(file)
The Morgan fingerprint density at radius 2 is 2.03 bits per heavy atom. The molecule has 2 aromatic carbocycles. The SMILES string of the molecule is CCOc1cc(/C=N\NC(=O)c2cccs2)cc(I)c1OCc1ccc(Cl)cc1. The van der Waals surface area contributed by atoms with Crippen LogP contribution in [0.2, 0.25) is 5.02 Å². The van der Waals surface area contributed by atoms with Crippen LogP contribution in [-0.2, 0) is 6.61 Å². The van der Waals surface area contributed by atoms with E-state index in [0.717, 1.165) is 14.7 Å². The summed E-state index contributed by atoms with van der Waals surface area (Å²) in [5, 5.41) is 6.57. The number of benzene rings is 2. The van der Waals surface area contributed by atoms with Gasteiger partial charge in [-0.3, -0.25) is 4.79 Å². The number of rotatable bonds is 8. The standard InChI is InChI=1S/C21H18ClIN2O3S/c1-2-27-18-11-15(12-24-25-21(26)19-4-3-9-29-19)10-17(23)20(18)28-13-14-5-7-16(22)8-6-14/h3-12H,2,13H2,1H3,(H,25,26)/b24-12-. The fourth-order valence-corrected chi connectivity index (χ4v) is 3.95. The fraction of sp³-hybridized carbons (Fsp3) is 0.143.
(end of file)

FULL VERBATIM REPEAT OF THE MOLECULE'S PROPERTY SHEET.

The Morgan fingerprint density at radius 2 is 2.03 bits per heavy atom. The molecule has 2 aromatic carbocycles. The SMILES string of the molecule is CCOc1cc(/C=N\NC(=O)c2cccs2)cc(I)c1OCc1ccc(Cl)cc1. The van der Waals surface area contributed by atoms with Crippen LogP contribution in [0.2, 0.25) is 5.02 Å². The van der Waals surface area contributed by atoms with Crippen LogP contribution in [-0.2, 0) is 6.61 Å². The van der Waals surface area contributed by atoms with E-state index in [0.717, 1.165) is 14.7 Å². The summed E-state index contributed by atoms with van der Waals surface area (Å²) in [5, 5.41) is 6.57. The number of benzene rings is 2. The van der Waals surface area contributed by atoms with Gasteiger partial charge in [-0.3, -0.25) is 4.79 Å². The number of rotatable bonds is 8. The standard InChI is InChI=1S/C21H18ClIN2O3S/c1-2-27-18-11-15(12-24-25-21(26)19-4-3-9-29-19)10-17(23)20(18)28-13-14-5-7-16(22)8-6-14/h3-12H,2,13H2,1H3,(H,25,26)/b24-12-. The fourth-order valence-corrected chi connectivity index (χ4v) is 3.95. The fraction of sp³-hybridized carbons (Fsp3) is 0.143.